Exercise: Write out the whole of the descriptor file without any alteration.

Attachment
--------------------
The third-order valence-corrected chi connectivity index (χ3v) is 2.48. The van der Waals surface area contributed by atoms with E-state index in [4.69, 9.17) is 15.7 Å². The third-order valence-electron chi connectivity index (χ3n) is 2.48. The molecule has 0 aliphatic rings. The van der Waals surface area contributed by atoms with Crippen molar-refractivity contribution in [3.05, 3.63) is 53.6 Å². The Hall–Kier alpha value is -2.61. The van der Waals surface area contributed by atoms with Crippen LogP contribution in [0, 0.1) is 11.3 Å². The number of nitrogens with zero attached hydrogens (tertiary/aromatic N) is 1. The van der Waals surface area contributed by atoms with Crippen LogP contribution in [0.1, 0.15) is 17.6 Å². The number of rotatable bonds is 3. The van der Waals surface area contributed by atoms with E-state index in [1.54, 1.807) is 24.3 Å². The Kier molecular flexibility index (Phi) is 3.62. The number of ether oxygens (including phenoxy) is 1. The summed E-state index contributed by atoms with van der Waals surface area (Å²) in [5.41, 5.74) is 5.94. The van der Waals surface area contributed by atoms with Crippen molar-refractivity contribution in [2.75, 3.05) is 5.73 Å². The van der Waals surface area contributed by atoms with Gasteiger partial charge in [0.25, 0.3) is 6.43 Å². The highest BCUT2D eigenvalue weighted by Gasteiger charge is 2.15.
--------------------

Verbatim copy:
The third-order valence-corrected chi connectivity index (χ3v) is 2.48. The van der Waals surface area contributed by atoms with E-state index in [4.69, 9.17) is 15.7 Å². The third-order valence-electron chi connectivity index (χ3n) is 2.48. The molecule has 0 aliphatic rings. The van der Waals surface area contributed by atoms with Crippen molar-refractivity contribution in [3.05, 3.63) is 53.6 Å². The Hall–Kier alpha value is -2.61. The van der Waals surface area contributed by atoms with Crippen LogP contribution in [0, 0.1) is 11.3 Å². The number of nitrogens with zero attached hydrogens (tertiary/aromatic N) is 1. The van der Waals surface area contributed by atoms with Crippen LogP contribution in [0.1, 0.15) is 17.6 Å². The number of rotatable bonds is 3. The van der Waals surface area contributed by atoms with E-state index in [1.54, 1.807) is 24.3 Å². The Kier molecular flexibility index (Phi) is 3.62. The number of ether oxygens (including phenoxy) is 1. The summed E-state index contributed by atoms with van der Waals surface area (Å²) in [5.41, 5.74) is 5.94. The van der Waals surface area contributed by atoms with Crippen molar-refractivity contribution in [2.75, 3.05) is 5.73 Å². The van der Waals surface area contributed by atoms with Gasteiger partial charge in [0.25, 0.3) is 6.43 Å². The highest BCUT2D eigenvalue weighted by Gasteiger charge is 2.15.